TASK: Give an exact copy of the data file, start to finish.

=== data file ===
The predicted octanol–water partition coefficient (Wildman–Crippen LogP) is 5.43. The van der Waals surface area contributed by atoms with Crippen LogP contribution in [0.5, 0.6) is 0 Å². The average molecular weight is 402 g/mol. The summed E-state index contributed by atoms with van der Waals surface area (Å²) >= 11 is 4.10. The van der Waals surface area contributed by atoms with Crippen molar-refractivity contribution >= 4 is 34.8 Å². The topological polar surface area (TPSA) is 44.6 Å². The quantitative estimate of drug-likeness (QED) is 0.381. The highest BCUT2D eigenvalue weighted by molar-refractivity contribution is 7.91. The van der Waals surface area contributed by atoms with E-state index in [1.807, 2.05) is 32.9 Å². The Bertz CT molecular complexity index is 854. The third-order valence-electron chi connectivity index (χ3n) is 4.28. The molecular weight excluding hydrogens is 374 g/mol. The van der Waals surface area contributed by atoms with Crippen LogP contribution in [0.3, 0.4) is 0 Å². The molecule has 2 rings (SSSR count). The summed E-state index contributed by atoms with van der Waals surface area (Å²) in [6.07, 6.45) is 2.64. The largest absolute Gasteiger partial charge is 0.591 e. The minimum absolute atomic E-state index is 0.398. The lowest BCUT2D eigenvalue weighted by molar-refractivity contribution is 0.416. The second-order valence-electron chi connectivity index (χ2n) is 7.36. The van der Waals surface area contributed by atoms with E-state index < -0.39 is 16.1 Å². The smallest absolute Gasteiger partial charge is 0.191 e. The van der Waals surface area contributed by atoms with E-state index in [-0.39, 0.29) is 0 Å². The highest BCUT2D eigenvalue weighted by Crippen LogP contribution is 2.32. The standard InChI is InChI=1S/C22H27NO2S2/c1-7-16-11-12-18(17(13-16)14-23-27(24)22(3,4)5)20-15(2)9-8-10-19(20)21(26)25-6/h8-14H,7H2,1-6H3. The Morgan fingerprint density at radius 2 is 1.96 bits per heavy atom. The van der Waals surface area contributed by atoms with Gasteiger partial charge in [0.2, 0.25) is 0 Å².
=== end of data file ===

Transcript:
The predicted octanol–water partition coefficient (Wildman–Crippen LogP) is 5.43. The van der Waals surface area contributed by atoms with Crippen LogP contribution in [0.5, 0.6) is 0 Å². The average molecular weight is 402 g/mol. The summed E-state index contributed by atoms with van der Waals surface area (Å²) >= 11 is 4.10. The van der Waals surface area contributed by atoms with Crippen molar-refractivity contribution >= 4 is 34.8 Å². The topological polar surface area (TPSA) is 44.6 Å². The quantitative estimate of drug-likeness (QED) is 0.381. The highest BCUT2D eigenvalue weighted by molar-refractivity contribution is 7.91. The van der Waals surface area contributed by atoms with E-state index in [1.807, 2.05) is 32.9 Å². The Bertz CT molecular complexity index is 854. The third-order valence-electron chi connectivity index (χ3n) is 4.28. The molecular weight excluding hydrogens is 374 g/mol. The van der Waals surface area contributed by atoms with Crippen LogP contribution in [0.3, 0.4) is 0 Å². The molecule has 2 rings (SSSR count). The summed E-state index contributed by atoms with van der Waals surface area (Å²) in [6.07, 6.45) is 2.64. The largest absolute Gasteiger partial charge is 0.591 e. The minimum absolute atomic E-state index is 0.398. The lowest BCUT2D eigenvalue weighted by molar-refractivity contribution is 0.416. The second-order valence-electron chi connectivity index (χ2n) is 7.36. The van der Waals surface area contributed by atoms with E-state index < -0.39 is 16.1 Å². The smallest absolute Gasteiger partial charge is 0.191 e. The van der Waals surface area contributed by atoms with E-state index in [-0.39, 0.29) is 0 Å². The highest BCUT2D eigenvalue weighted by Crippen LogP contribution is 2.32. The standard InChI is InChI=1S/C22H27NO2S2/c1-7-16-11-12-18(17(13-16)14-23-27(24)22(3,4)5)20-15(2)9-8-10-19(20)21(26)25-6/h8-14H,7H2,1-6H3. The Morgan fingerprint density at radius 2 is 1.96 bits per heavy atom. The van der Waals surface area contributed by atoms with Gasteiger partial charge in [0.2, 0.25) is 0 Å².